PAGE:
On January 17, 2017, the United States House of Representatives passed H.R. 5, the “Regulatory Accountability Act of 2017.” Buried deep within its pages is Title II, the “Separation of Powers Restoration Act.” That title, although only two sections long, dramatically changes the legal landscape for challenges to the actions of federal regulatory agencies. Currently, in adjudicating challenges to administrative rulemaking and implementing actions, the federal courts invoke the precedent established in Chevron U.S.A., Inc. v. Natural Resources Defense Council, 467 U.S. 837, 844 (1984). In that case, the Supreme Court held: “We have long recognized that considerable weight should be accorded to an executive department’s construction of a statutory scheme it is entrusted to administer…” In adopting Chevron, the Supreme Court effectively gives administrative agencies almost complete deference, not only in the interpretation of the regulations they implemented, but also, and more controversially, in the way the agencies carry out the mandates of those regulations. Thus, challengers seeking to use the judicial system to point out and rectify what are perceived as misapplication of the regulations, butt up against the reluctance of the courts to question or interfere with the agency’s construction of the regulation or the evidence and its application in carrying out the agency’s order. In Title II, the Congress has stood the current deferential standard on its head.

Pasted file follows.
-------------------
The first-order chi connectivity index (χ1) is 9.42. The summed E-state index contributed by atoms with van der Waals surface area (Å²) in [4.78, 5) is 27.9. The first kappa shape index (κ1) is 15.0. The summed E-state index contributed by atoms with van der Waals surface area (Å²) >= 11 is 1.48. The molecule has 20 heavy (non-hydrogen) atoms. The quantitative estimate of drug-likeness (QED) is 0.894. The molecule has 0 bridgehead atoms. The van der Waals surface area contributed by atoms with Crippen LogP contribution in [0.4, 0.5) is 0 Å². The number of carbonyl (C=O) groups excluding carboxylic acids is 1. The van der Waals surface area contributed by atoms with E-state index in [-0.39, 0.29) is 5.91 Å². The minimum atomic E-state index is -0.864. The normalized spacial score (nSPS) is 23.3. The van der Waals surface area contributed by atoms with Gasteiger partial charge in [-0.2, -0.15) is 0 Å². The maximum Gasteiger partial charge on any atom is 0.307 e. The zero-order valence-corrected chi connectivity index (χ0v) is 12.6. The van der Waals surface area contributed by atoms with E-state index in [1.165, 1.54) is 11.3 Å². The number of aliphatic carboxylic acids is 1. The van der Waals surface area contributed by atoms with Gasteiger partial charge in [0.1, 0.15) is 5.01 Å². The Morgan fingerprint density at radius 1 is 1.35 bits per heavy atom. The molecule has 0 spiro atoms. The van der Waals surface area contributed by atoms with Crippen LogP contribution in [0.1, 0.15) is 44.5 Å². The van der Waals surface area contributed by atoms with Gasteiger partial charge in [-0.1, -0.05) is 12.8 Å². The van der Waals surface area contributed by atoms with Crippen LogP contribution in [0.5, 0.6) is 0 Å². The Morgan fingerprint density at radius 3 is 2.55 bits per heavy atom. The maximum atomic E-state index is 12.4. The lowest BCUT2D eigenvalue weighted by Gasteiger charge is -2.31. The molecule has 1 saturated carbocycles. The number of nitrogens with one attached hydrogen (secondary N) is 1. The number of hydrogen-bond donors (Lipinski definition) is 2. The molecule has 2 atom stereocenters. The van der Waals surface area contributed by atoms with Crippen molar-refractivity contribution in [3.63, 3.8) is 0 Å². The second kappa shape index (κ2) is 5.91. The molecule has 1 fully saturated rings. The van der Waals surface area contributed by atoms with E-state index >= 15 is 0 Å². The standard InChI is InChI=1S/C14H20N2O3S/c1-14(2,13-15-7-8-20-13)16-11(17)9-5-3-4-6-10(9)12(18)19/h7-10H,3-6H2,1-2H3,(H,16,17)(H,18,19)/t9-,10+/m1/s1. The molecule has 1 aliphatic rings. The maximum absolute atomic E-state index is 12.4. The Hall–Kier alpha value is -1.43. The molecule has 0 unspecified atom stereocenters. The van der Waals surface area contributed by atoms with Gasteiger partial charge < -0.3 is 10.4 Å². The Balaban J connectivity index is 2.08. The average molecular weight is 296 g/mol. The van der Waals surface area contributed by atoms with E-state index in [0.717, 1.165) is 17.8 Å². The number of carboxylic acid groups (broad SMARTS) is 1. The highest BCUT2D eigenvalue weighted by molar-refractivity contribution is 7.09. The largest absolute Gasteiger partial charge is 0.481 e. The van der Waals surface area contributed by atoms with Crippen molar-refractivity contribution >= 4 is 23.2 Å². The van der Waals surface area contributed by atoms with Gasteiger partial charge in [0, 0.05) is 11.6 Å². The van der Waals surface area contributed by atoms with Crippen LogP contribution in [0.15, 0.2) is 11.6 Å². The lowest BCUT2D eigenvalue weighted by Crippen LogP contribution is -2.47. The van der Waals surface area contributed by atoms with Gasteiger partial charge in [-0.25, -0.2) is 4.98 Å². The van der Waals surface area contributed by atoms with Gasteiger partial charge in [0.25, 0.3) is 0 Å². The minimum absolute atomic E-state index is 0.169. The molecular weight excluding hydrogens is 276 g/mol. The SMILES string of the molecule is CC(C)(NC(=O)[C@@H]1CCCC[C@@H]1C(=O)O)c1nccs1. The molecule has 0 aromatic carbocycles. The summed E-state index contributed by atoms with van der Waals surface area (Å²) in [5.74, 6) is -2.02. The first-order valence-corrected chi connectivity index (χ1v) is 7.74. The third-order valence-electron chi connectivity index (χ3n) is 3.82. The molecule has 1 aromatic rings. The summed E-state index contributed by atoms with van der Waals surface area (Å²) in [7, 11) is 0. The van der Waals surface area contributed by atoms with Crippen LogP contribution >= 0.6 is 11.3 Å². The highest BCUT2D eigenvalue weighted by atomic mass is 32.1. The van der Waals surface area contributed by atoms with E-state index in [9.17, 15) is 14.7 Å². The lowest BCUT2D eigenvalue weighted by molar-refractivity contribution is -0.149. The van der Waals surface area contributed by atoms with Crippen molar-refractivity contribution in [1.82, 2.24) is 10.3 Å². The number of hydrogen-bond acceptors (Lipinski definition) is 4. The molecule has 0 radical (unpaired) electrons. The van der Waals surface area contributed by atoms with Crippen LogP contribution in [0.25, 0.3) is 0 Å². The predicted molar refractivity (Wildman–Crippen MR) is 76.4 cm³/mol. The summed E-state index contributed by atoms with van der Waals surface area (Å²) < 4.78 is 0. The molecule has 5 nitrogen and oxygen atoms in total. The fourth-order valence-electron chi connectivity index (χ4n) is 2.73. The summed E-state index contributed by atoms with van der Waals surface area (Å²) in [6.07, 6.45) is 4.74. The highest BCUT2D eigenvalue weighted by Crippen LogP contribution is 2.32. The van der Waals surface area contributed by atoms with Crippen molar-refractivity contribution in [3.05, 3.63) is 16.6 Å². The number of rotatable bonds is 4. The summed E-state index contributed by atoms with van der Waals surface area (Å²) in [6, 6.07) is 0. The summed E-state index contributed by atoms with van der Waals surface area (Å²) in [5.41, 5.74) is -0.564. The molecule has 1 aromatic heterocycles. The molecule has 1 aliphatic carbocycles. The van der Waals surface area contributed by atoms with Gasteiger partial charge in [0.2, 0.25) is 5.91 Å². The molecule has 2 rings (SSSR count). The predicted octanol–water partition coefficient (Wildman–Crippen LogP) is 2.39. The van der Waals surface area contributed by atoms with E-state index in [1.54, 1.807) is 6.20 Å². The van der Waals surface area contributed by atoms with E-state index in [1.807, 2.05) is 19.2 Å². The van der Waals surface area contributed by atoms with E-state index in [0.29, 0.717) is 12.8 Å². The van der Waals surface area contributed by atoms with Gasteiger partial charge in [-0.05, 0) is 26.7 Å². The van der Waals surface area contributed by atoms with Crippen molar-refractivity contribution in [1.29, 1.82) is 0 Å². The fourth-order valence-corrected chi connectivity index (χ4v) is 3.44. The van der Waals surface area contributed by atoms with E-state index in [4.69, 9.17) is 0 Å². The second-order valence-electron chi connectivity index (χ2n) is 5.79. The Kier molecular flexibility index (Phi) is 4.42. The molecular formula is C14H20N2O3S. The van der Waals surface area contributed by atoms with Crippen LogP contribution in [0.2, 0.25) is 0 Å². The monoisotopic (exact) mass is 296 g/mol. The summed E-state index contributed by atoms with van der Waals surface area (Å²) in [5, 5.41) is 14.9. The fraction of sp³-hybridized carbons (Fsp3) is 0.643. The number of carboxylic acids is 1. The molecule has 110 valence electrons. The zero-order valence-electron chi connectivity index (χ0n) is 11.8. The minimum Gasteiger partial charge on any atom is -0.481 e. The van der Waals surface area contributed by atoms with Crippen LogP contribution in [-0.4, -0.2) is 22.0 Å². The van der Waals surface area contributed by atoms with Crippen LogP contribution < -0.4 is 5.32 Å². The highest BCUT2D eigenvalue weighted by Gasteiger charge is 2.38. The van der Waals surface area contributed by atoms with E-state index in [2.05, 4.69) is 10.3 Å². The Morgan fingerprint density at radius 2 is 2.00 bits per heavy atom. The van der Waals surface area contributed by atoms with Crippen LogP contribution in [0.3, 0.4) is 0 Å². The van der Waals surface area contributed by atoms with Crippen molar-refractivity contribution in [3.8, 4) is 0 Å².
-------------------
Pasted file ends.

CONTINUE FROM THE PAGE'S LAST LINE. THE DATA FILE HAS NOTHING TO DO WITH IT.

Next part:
On October 1, 2015, the United States Environmental Protection Agency (“EPA”) adopted stricter regulation on ozone emissions that will fall heavily on California, and most particularly on the transportation sector, including airlines. The new standard strengthens limits on ground level ozone to 70 parts per billion (“PPB”), down from 75 PPB adopted in 2008. The EPA’s action arises from the mandate of the Clean Air Act (“CAA”), from which the EPA derives its regulatory powers, 42 U.S.C. § 7409(a)(1), and which requires that pollution levels be set so as to protect public health with an “adequate margin of safety. 42 U.S.C. § 7409(b).
On October 24, 2014, the Environmental Protection Agency (“EPA”) published its final rule documenting the failure of the California Air Resources Board (“CARB”) to submit a State Implementation Plan (“SIP”) revision containing measures to control California’s significant contribution to the nonattainment, or interference with maintenance, of the 2006 24 hour fine particulate matter (“PM2.5”) National Ambient Air Quality Standards (“NAAQS”) in other states (“Interstate Transport SIP”).
Two environmental organizations have again taken the United States Environmental Protection Agency (“EPA”) to task for failing in its mandatory duty to determine whether greenhouse gases from aircraft engines cause or contribute to air pollution that may reasonably be anticipated to endanger public health or welfare (“Endangerment Finding”), and, if so, to propose and adopt standards to limit those emissions. See Clean Air Act (“CAA”), 42 U.S.C. § 7571(a)(2)(A) (also referred to as “Section 231”).